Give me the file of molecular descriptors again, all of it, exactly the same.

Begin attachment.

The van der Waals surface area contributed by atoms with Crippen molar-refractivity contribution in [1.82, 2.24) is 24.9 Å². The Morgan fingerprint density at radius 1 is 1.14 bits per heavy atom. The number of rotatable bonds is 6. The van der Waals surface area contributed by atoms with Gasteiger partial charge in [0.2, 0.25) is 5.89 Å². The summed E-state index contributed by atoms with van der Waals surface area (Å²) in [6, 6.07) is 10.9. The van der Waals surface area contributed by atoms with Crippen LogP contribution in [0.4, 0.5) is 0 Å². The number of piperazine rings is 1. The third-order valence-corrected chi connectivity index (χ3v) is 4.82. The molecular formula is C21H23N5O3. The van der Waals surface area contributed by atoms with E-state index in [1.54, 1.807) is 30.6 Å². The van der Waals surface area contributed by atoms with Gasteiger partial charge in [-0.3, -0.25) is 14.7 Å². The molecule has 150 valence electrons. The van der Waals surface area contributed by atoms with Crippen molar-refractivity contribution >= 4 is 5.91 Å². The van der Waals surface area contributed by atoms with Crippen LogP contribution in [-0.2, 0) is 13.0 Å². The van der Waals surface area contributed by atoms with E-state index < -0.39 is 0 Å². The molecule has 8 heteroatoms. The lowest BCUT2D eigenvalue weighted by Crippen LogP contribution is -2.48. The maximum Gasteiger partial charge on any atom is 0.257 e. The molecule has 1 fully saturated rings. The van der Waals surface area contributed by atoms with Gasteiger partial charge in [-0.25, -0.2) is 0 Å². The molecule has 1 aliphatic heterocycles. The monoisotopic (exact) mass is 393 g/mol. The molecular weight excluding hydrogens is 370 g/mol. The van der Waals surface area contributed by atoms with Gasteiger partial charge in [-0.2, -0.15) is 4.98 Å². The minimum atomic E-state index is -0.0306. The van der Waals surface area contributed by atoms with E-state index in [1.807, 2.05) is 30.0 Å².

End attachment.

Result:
The van der Waals surface area contributed by atoms with Crippen molar-refractivity contribution in [1.82, 2.24) is 24.9 Å². The Morgan fingerprint density at radius 1 is 1.14 bits per heavy atom. The number of rotatable bonds is 6. The van der Waals surface area contributed by atoms with Gasteiger partial charge in [0.2, 0.25) is 5.89 Å². The summed E-state index contributed by atoms with van der Waals surface area (Å²) in [6, 6.07) is 10.9. The van der Waals surface area contributed by atoms with Crippen LogP contribution in [0.4, 0.5) is 0 Å². The number of piperazine rings is 1. The third-order valence-corrected chi connectivity index (χ3v) is 4.82. The molecular formula is C21H23N5O3. The van der Waals surface area contributed by atoms with E-state index in [1.54, 1.807) is 30.6 Å². The van der Waals surface area contributed by atoms with Gasteiger partial charge in [-0.3, -0.25) is 14.7 Å². The molecule has 150 valence electrons. The van der Waals surface area contributed by atoms with Crippen molar-refractivity contribution >= 4 is 5.91 Å². The van der Waals surface area contributed by atoms with Crippen LogP contribution in [-0.2, 0) is 13.0 Å². The van der Waals surface area contributed by atoms with E-state index < -0.39 is 0 Å². The molecule has 8 heteroatoms. The lowest BCUT2D eigenvalue weighted by Crippen LogP contribution is -2.48. The maximum Gasteiger partial charge on any atom is 0.257 e. The molecule has 1 fully saturated rings. The van der Waals surface area contributed by atoms with Gasteiger partial charge in [-0.25, -0.2) is 0 Å². The molecule has 1 aliphatic heterocycles. The monoisotopic (exact) mass is 393 g/mol. The molecular weight excluding hydrogens is 370 g/mol. The van der Waals surface area contributed by atoms with Gasteiger partial charge in [-0.2, -0.15) is 4.98 Å². The minimum atomic E-state index is -0.0306. The van der Waals surface area contributed by atoms with E-state index in [1.807, 2.05) is 30.0 Å².